Note: “Love should be revealed in action. It should flow out in all home intercourse, showing itself in thoughtful kindness, in gentle, unselfish courtesy. From a worldly point of view, money is power; but from a Christian standpoint, love is power. Wealth is often an influence to corrupt and destroy; force is strong to do hurt; but pure love has special efficacy. It prevents discord and misery, and brings the truest happiness. It gives intellectual and spiritual strength, and truth and goodness are its properties.” The Bible Echo, December 15, 1893



2.a. What are the fruits of envy? Job 5:2; Proverbs 14:30; 27:4

Note: “Envy, malice, evil thinking, evilspeaking, covetousness—these are weights that the Christian must lay aside if he would run successfully the race for immortality. Every habit or practice that leads into sin and brings dishonor upon Christ must be put away, whatever the sacrifice. The blessing of heaven cannot attend any man in violating the eternal principles of right. One sin cherished is sufficient to work degradation of character and to mislead others.” The Acts of the Apostles, 312

2.b. What condition will the remnant people of God reach before they can receive the latter rain? Acts 3:19; Isaiah 52:11; 2 Timothy 2:19–22

Note: “The cross of Christ is the pledge of our fellowship and union. The time must come when the watchmen shall see eye to eye; when the trumpet shall give a certain sound; when ‘Ephraim shall not envy Judah, and Judah shall not vex Ephraim’ anymore.” The Review and Herald, January 3, 1899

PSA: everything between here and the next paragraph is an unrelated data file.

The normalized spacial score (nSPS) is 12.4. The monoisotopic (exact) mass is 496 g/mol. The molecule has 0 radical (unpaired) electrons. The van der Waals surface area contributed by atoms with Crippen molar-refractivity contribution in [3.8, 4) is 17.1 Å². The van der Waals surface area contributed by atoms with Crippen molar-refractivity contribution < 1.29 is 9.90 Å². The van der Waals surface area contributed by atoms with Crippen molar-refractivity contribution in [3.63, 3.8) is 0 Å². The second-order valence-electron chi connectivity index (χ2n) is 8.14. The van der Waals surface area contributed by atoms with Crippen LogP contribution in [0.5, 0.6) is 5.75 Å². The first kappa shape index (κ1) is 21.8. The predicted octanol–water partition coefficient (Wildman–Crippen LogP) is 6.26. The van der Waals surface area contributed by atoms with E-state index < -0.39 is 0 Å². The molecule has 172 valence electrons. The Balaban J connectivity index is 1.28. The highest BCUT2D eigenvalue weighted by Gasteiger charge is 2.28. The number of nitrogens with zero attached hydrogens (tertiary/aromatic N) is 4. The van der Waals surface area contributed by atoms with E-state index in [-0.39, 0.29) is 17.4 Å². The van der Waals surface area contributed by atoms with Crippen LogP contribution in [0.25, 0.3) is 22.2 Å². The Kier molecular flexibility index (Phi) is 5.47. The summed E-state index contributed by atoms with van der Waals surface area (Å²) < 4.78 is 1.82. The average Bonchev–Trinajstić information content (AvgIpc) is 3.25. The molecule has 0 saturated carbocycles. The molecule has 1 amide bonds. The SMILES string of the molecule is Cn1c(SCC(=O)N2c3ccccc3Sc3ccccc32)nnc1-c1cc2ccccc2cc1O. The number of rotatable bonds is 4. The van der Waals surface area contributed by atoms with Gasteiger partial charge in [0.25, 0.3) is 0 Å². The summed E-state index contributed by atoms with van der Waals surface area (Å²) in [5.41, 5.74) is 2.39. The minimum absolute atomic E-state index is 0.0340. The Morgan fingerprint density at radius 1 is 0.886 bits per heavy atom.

“Oh, that all might repent and do their first works. When the churches do this they will love God supremely and their neighbors as themselves. Ephraim shall not envy Judah, and Judah shall not vex Ephraim. Divisions will then be healed, the harsh sounds of strife will no more be heard in the borders of Israel. Through the grace freely given them of God, all will seek to answer the prayer of Christ that His disciples shall be one, even as He and the Father are one. Peace, love, mercy, and benevolence will be the abiding principles of the soul. The love of Christ will be the theme of every tongue, and it will no more be said by the True Witness, ‘I have somewhat against thee, because thou hast left thy first love.’ The people of God will be abiding in Christ, and the love of Jesus will be revealed, and one Spirit will animate all hearts, regenerating and renewing in the image of Christ, fashioning all hearts alike. As living branches of the True Vine, all will be united to Christ the living Head. Christ will abide in every heart, guiding, comforting, sanctifying, and presenting to the world the unity of the followers of Jesus, thus bearing testimony that the heavenly credentials are supplied to the remnant church. In the oneness of Christ’s church it will be proved that God sent His only begotten Son into the world.” Manuscript Releases, Vol. 5, 51, 52